A few days ago I came across an article in The Conversation which contained a couple of errors and points worth clarifying. I’d hoped to put them in the comment thread, but found that I’d missed the 72 hour window. Seems a bit short to cut people off after that, but in any case I have a blog so here are my reflections on that article.
The short opinion piece was by Louise Stone and Christine Phillips, focusing on the recent Federal Budget announcements for mental health care. I support many of the valid concerns the authors raise. My focal interest is in the claims made about Medicare-supported access to psychological care.
Quite rightly, the authors point out that we currently don’t have much information about the needs of those who do not present to mental health care services in Australia. Less than half of those who are diagnosed with a mental health condition receive therapy of any kind. If our goal is to help more Australians access supports and services that they need, then it’s important to find out what their needs are and how to best support them.
However that doesn’t mean we should disregard the needs of those populations who currently do access mental health care.
For many Australians, ten sessions of psychological care are not enough. From research we know that providing access to a longer duration of care will help countless Australians, regardless of whether we are talking about Medicare or indeed any other system of care. When Medicare support is cut off, a large proportion of people who started accessing therapy simply stop getting help. Without the support of Medicare, psychological care is out of reach to the majority of Australians. The authors claim that offering Medicare support for a longer period does not address equity issues, however it’s rather obvious that Medicare provides tangible support for huge numbers of Australians who would otherwise go without. Coming back to those horrifying statistics about people who receive no care at all, it is surely a bad outcome for us to provide such inadequate levels of support that people are forced to disengage from seeking help entirely.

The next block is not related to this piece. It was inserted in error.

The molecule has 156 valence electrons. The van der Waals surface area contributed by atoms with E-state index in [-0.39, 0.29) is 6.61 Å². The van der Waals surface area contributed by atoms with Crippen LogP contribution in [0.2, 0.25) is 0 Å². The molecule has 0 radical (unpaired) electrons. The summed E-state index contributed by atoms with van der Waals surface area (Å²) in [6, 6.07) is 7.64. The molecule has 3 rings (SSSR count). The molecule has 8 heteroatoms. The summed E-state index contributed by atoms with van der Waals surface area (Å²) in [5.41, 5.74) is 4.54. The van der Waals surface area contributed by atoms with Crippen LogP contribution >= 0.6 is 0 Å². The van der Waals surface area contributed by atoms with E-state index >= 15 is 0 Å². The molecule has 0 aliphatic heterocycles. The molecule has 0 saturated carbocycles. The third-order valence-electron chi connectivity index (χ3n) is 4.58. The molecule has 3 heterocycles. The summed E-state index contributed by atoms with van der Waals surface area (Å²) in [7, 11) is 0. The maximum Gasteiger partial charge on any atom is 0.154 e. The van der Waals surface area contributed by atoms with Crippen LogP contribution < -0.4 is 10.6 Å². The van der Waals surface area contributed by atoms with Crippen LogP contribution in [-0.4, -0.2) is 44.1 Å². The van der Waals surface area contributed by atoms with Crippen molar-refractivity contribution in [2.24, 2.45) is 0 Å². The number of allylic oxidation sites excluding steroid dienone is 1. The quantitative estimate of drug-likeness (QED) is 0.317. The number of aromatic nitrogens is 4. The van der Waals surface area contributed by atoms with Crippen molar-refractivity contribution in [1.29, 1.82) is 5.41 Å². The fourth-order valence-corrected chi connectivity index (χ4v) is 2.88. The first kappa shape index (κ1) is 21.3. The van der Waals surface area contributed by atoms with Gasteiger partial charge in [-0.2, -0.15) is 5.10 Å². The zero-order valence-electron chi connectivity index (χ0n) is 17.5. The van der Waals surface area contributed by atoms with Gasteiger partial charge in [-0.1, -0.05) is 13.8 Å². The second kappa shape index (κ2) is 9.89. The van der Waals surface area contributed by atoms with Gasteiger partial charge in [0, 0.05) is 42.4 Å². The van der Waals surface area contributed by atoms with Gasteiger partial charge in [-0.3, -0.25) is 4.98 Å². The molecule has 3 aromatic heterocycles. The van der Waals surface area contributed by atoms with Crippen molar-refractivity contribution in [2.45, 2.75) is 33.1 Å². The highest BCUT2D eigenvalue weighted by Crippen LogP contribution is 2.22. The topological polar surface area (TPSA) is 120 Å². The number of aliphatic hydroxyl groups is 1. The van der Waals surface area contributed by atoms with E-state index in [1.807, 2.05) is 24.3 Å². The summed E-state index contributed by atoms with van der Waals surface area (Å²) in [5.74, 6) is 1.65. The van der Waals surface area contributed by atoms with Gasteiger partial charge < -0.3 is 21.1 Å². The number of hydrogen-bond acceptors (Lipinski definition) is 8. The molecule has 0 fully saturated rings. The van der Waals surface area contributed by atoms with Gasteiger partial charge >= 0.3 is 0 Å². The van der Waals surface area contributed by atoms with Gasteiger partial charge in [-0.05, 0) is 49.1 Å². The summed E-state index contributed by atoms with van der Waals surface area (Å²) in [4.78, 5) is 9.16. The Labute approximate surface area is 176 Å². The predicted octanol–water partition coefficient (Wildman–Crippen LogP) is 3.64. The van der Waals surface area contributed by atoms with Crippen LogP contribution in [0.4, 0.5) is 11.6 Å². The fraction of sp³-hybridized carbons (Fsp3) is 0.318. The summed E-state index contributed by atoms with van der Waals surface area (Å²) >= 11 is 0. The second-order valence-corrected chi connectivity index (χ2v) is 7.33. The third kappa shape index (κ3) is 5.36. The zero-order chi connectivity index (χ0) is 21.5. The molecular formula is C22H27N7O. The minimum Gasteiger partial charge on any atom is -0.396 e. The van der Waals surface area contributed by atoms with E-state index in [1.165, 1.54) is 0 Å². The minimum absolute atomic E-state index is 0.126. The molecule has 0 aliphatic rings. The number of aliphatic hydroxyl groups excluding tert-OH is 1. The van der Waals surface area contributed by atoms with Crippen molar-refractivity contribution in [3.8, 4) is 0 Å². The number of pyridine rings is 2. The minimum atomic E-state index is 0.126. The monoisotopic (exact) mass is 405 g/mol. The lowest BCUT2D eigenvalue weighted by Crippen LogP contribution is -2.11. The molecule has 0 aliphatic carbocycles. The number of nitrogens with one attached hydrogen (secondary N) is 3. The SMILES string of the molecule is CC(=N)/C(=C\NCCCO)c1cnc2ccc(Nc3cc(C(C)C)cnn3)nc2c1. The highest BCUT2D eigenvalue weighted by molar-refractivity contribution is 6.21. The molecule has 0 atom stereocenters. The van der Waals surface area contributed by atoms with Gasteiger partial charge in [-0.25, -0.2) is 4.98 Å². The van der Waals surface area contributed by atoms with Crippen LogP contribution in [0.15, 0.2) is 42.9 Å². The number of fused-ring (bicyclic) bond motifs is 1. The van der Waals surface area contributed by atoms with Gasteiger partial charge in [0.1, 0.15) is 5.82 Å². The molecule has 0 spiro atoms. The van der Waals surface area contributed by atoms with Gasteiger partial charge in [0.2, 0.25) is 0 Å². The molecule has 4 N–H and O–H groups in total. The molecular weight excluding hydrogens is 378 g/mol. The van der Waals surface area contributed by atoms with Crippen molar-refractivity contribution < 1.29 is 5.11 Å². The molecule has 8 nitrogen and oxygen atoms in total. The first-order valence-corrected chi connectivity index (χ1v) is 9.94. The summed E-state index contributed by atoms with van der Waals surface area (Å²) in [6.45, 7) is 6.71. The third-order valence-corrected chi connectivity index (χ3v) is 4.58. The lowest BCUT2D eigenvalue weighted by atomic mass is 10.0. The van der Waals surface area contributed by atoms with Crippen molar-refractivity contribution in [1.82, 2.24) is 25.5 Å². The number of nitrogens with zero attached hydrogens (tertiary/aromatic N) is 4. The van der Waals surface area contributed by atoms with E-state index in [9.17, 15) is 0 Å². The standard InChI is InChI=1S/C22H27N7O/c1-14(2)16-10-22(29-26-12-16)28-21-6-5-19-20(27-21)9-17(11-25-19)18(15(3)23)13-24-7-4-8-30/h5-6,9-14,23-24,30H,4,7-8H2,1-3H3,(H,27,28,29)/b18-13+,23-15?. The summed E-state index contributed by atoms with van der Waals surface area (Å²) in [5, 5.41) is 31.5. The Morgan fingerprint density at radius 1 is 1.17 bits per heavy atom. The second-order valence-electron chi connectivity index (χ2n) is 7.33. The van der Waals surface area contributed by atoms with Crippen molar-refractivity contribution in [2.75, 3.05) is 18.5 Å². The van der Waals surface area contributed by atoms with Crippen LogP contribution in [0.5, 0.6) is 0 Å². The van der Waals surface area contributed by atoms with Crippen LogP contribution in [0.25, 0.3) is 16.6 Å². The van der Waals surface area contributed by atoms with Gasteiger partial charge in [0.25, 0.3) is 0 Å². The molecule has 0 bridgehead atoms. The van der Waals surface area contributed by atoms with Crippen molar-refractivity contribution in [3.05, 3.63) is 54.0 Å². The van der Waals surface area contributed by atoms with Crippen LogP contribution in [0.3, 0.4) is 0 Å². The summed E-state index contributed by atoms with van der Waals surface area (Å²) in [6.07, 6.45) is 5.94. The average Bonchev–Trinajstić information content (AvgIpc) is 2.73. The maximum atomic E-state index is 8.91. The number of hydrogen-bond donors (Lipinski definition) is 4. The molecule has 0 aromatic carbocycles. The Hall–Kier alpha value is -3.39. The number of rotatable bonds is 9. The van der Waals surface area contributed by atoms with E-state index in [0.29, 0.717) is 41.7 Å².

The authors go on to say that “all people who need mental health care should be able to receive it”. It’s a lofty and noble goal that I’m sure has many of you nodding in agreement. And it’s a sentiment I strongly agree with, however I feel the need to point out that was never actually the intention of the program. When the Better Access program was launched in 2006 by John Howard, the goal was far more modest: to better utilise psychologists in the Medicare system (read the policy announcement from 2006). Note that the former PM’s statement stresses there’s “no quick fix” and that a range of other support services will be required from both the States and the Commonwealth across many years. Expectations that Medicare should reach every person, or address every single equity issue are, to put it mildly, a tad excessive. So claiming that this was the basis of the Better Access program is absolutely a straw man argument.
The crux of the position seems to be that there is a zero-sum funding game for mental health. That is, the authors suggest we choose between funding therapy for depression/anxiety, or otherwise spend that funding on housing, trauma, and so on. Suggestions of that kind mischaracterize those with anxiety or depression as undeserving of care. By dismissing their needs in favour of those who require other types of services, we discourage people who experience anxiety and depression from seeking help. If you’re reading this, I remind you that suicide rates remain alarmingly high in Australia, so we really need to encourage people who reach out for help when they need it. Why put one group of our population at odds with the other, particularly in mental health care? That’s just uncalled for.
Is it fair to say critics want the projected $100 million in funding to be directed to their own projects? I’m not sure, but that’s how it comes across. In any case, zero-sum funding arguments let politicians off the hook in a context where Australia significantly underfunds mental health care to the tune of at least $5 billion annually. We can and really should be investing across all of these domains, not cutting off Medicare support to fund other areas. As for the other three planks of the value-based care movement listed in this piece, the Better Access program appears to be a pretty good fit. So if you’re looking for more equity in the Medicare system, then by all means, campaign for policy changes which will reduce gap fees and increase the rate of bulk billing. But for now, let’s get the number of sessions right.